Scott Ball / Rivard Report
Urban beekeeping is buzzing in San Antonio. Local millennials, baby boomers, and those in between are swarming to courses like Beekeeping Basics, an all-day workshop offered by the Texas A&M Agrilife Extension Service.
Entomologist Molly Keck, who oversees the beekeeping class, remembers when it started in 2012. “We held it once a year,” she said. Now, the six-hour tutorial for 40 to 60 people occurs once a quarter.
The course teaches best practices for beginners and includes a separate hands-on field day at which students open a hive and conduct routine inspections. The March 29 class has been sold out for weeks and has a waiting list.
“Urban beekeeping is definitely on the rise,” said Keck.
Rick Fink, 62, worked 35 years in medical sales and management. These days he serves as the president of the Alamo Area Beekeepers Association (AABA) and spends most days working with bees. Fink removes and relocates unwanted beehives from trees and attics in town and also mentors newbie beekeepers through one-on-one sessions and workshops.
When he started beekeeping 17 years ago, the AABA had 60 members; today, the organization boasts 150. He estimates San Antonio is home to 350 urban beekeepers who pursue beekeeping as a hobby, often with backyard hives.
Beekeepers cross all demographic lines, but baby boomers and young environmentalists seem to dominate. People in their 50s and 60s who enjoy a sense of community and purpose make up one contingent. Environmentally aware young folks who want to do something to address climate change constitute another demographic.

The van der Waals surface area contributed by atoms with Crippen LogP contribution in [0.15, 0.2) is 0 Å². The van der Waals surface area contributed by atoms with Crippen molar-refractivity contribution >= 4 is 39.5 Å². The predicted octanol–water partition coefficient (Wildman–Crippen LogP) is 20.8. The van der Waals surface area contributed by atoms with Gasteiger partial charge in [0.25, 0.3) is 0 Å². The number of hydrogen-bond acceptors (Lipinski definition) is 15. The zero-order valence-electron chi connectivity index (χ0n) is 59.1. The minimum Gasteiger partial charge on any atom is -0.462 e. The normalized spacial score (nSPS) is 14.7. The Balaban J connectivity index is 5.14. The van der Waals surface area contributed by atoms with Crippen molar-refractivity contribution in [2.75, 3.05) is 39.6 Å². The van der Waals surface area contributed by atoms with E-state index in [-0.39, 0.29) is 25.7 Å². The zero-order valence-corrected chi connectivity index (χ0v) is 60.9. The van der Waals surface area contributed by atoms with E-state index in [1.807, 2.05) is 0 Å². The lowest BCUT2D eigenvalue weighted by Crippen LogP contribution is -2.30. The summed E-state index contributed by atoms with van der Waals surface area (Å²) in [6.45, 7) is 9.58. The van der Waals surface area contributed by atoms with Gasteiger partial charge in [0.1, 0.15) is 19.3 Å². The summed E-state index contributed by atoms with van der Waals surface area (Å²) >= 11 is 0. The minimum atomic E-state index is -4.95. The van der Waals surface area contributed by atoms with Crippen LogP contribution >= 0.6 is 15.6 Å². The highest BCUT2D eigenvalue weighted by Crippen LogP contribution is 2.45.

“It’s one thing to read articles online and read books, but I really wanted to dip my toe in the water and do something,” said Trinity University senior Hannah Elise Konyecsni, 22.
Konyecsni serves as the interim president of the Trinity Bee Alliance, an association of 30 to 40 students who tend two beehives atop the school’s rooftop garden. “I wanted to see what the life cycle is like, what the environmental factors are, and what can we do about it,” said Konyecsni. The bee club recently harvested honey on a cloudy day and the bees “were not happy.” But it was a cool experience, she said.
Cecile Parrish, 29, an urban farm manager at Eco Centro, a community outreach center for environmental sustainability, ranks as a master beekeeper, someone well-trained in apiary skills. She’s planning to stage beekeeping workshops at Eco Centro and suggests the reason millennials are attracted to urban beekeeping is “wanting to find something tangible to do” about pollinator decline.
“A lot of times, people don’t feel empowered to do something, but with beekeeping, you can,” Parrish said.
The surge of interest in urban beekeeping occurs at a time when the commercial side of the pursuit faces serious obstacles. Beekeepers who make their living growing bees, beeswax, or honey have had an especially tough year, with some losing 40 percent to 50 percent of their hives, according to some reports. Varroa mites and small hive beetles combined with a changing climate and colony collapse disorder have caused many small beekeeping businesses to consolidate or shut down.